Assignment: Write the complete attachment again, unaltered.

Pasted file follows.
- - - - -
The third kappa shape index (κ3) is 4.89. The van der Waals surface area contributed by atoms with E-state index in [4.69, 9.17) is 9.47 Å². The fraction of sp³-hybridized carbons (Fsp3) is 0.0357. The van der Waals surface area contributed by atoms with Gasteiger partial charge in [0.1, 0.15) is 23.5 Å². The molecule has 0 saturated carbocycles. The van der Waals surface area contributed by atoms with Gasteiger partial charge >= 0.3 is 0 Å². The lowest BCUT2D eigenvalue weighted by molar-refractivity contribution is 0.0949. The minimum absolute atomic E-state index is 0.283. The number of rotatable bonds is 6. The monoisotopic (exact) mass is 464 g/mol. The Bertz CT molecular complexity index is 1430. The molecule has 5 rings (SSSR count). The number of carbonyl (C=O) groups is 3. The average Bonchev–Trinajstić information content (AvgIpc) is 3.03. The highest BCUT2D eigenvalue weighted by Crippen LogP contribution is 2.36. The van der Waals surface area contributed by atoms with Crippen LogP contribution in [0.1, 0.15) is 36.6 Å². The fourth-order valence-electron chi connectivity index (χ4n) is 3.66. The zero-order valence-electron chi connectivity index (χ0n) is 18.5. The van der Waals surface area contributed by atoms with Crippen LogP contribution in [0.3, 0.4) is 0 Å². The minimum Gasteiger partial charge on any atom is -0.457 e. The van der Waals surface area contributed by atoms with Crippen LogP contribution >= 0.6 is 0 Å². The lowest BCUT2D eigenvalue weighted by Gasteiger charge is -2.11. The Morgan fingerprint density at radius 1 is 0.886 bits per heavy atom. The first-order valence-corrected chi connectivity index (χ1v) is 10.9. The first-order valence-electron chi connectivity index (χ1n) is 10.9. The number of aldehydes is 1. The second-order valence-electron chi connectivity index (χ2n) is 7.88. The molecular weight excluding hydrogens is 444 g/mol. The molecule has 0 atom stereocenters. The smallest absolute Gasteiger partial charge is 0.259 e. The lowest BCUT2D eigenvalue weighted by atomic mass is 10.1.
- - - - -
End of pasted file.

The third kappa shape index (κ3) is 4.89. The van der Waals surface area contributed by atoms with E-state index in [4.69, 9.17) is 9.47 Å². The fraction of sp³-hybridized carbons (Fsp3) is 0.0357. The van der Waals surface area contributed by atoms with Gasteiger partial charge in [0.1, 0.15) is 23.5 Å². The molecule has 0 saturated carbocycles. The van der Waals surface area contributed by atoms with Gasteiger partial charge >= 0.3 is 0 Å². The lowest BCUT2D eigenvalue weighted by molar-refractivity contribution is 0.0949. The minimum absolute atomic E-state index is 0.283. The number of rotatable bonds is 6. The monoisotopic (exact) mass is 464 g/mol. The Bertz CT molecular complexity index is 1430. The molecule has 5 rings (SSSR count). The number of carbonyl (C=O) groups is 3. The average Bonchev–Trinajstić information content (AvgIpc) is 3.03. The highest BCUT2D eigenvalue weighted by Crippen LogP contribution is 2.36. The van der Waals surface area contributed by atoms with Crippen LogP contribution in [0.1, 0.15) is 36.6 Å². The fourth-order valence-electron chi connectivity index (χ4n) is 3.66. The zero-order valence-electron chi connectivity index (χ0n) is 18.5. The van der Waals surface area contributed by atoms with Crippen LogP contribution in [0.3, 0.4) is 0 Å². The minimum Gasteiger partial charge on any atom is -0.457 e. The van der Waals surface area contributed by atoms with Crippen LogP contribution >= 0.6 is 0 Å². The lowest BCUT2D eigenvalue weighted by Gasteiger charge is -2.11. The Morgan fingerprint density at radius 1 is 0.886 bits per heavy atom. The first-order valence-corrected chi connectivity index (χ1v) is 10.9. The first-order valence-electron chi connectivity index (χ1n) is 10.9. The number of aldehydes is 1. The second-order valence-electron chi connectivity index (χ2n) is 7.88. The molecular weight excluding hydrogens is 444 g/mol. The molecule has 0 atom stereocenters. The smallest absolute Gasteiger partial charge is 0.259 e. The lowest BCUT2D eigenvalue weighted by atomic mass is 10.1.